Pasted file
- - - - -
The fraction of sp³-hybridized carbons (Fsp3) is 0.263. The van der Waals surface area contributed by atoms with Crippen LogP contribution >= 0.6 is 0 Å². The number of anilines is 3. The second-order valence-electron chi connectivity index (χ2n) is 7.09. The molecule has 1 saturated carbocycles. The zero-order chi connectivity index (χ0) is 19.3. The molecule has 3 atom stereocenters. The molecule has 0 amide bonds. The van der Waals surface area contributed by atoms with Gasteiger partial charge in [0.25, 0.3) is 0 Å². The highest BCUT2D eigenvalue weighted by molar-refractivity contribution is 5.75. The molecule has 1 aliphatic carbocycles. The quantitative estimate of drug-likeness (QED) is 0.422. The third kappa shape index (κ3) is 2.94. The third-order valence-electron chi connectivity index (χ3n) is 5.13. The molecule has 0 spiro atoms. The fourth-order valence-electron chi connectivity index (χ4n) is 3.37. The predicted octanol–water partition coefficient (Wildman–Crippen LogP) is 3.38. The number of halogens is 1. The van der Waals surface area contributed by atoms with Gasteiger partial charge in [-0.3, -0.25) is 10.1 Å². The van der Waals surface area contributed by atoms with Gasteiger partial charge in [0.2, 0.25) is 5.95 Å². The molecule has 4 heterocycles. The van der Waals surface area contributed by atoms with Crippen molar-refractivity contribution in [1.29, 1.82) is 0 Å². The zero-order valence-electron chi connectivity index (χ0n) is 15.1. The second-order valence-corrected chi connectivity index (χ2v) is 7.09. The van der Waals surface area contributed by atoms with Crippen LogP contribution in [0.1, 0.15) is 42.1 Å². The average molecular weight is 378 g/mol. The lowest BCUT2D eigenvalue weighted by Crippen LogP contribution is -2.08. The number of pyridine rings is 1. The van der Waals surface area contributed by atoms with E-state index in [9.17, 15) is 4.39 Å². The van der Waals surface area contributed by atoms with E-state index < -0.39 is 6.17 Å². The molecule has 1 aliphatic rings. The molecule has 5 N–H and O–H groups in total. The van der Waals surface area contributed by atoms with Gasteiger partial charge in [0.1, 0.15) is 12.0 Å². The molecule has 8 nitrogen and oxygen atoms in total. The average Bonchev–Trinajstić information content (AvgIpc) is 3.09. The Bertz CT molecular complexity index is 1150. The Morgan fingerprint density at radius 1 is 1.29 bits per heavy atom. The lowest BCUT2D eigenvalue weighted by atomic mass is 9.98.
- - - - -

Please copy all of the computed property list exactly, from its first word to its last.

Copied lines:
The fraction of sp³-hybridized carbons (Fsp3) is 0.263. The van der Waals surface area contributed by atoms with Crippen LogP contribution >= 0.6 is 0 Å². The number of anilines is 3. The second-order valence-electron chi connectivity index (χ2n) is 7.09. The molecule has 1 saturated carbocycles. The zero-order chi connectivity index (χ0) is 19.3. The molecule has 3 atom stereocenters. The molecule has 0 amide bonds. The van der Waals surface area contributed by atoms with Gasteiger partial charge in [0.25, 0.3) is 0 Å². The highest BCUT2D eigenvalue weighted by molar-refractivity contribution is 5.75. The molecule has 1 aliphatic carbocycles. The quantitative estimate of drug-likeness (QED) is 0.422. The third kappa shape index (κ3) is 2.94. The third-order valence-electron chi connectivity index (χ3n) is 5.13. The molecule has 0 spiro atoms. The fourth-order valence-electron chi connectivity index (χ4n) is 3.37. The predicted octanol–water partition coefficient (Wildman–Crippen LogP) is 3.38. The number of halogens is 1. The van der Waals surface area contributed by atoms with Gasteiger partial charge in [-0.3, -0.25) is 10.1 Å². The van der Waals surface area contributed by atoms with Gasteiger partial charge in [0.2, 0.25) is 5.95 Å². The molecule has 4 heterocycles. The van der Waals surface area contributed by atoms with Crippen molar-refractivity contribution in [1.29, 1.82) is 0 Å². The zero-order valence-electron chi connectivity index (χ0n) is 15.1. The second-order valence-corrected chi connectivity index (χ2v) is 7.09. The van der Waals surface area contributed by atoms with Crippen LogP contribution in [0.1, 0.15) is 42.1 Å². The average molecular weight is 378 g/mol. The lowest BCUT2D eigenvalue weighted by Crippen LogP contribution is -2.08. The number of pyridine rings is 1. The van der Waals surface area contributed by atoms with E-state index in [9.17, 15) is 4.39 Å². The van der Waals surface area contributed by atoms with E-state index < -0.39 is 6.17 Å². The molecule has 1 aliphatic rings. The molecule has 5 N–H and O–H groups in total. The van der Waals surface area contributed by atoms with Gasteiger partial charge in [0.1, 0.15) is 12.0 Å². The molecule has 8 nitrogen and oxygen atoms in total. The average Bonchev–Trinajstić information content (AvgIpc) is 3.09. The Bertz CT molecular complexity index is 1150. The Morgan fingerprint density at radius 1 is 1.29 bits per heavy atom. The lowest BCUT2D eigenvalue weighted by atomic mass is 9.98.